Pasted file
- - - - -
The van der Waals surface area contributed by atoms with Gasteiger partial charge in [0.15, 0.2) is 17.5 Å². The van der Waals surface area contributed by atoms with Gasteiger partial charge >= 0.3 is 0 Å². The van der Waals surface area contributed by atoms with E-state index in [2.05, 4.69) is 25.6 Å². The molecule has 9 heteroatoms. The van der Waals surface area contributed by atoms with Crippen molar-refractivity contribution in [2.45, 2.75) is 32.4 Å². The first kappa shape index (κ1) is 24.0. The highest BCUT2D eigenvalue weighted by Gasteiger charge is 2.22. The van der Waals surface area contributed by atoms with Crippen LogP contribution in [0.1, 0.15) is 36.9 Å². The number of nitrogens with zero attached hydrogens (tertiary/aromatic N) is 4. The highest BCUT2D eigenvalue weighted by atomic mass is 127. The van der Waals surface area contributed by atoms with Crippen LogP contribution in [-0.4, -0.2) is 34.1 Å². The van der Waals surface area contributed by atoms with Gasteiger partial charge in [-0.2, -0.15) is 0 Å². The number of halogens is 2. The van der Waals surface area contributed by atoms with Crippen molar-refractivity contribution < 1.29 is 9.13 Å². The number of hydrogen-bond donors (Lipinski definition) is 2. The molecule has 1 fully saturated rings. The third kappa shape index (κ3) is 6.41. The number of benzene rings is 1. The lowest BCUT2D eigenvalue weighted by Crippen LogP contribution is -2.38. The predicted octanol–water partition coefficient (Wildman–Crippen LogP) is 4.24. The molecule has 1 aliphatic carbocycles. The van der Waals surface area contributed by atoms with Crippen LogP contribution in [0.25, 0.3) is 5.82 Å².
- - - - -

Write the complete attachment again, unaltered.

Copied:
The van der Waals surface area contributed by atoms with Gasteiger partial charge in [0.15, 0.2) is 17.5 Å². The van der Waals surface area contributed by atoms with Gasteiger partial charge >= 0.3 is 0 Å². The van der Waals surface area contributed by atoms with E-state index in [2.05, 4.69) is 25.6 Å². The molecule has 9 heteroatoms. The van der Waals surface area contributed by atoms with Crippen molar-refractivity contribution in [2.45, 2.75) is 32.4 Å². The first kappa shape index (κ1) is 24.0. The highest BCUT2D eigenvalue weighted by Gasteiger charge is 2.22. The van der Waals surface area contributed by atoms with Crippen LogP contribution in [0.1, 0.15) is 36.9 Å². The number of nitrogens with zero attached hydrogens (tertiary/aromatic N) is 4. The highest BCUT2D eigenvalue weighted by atomic mass is 127. The van der Waals surface area contributed by atoms with Crippen LogP contribution in [-0.4, -0.2) is 34.1 Å². The van der Waals surface area contributed by atoms with Gasteiger partial charge in [-0.2, -0.15) is 0 Å². The number of halogens is 2. The van der Waals surface area contributed by atoms with Crippen molar-refractivity contribution < 1.29 is 9.13 Å². The number of hydrogen-bond donors (Lipinski definition) is 2. The molecule has 1 fully saturated rings. The third kappa shape index (κ3) is 6.41. The number of benzene rings is 1. The lowest BCUT2D eigenvalue weighted by Crippen LogP contribution is -2.38. The predicted octanol–water partition coefficient (Wildman–Crippen LogP) is 4.24. The molecule has 1 aliphatic carbocycles. The van der Waals surface area contributed by atoms with Crippen LogP contribution in [0.25, 0.3) is 5.82 Å².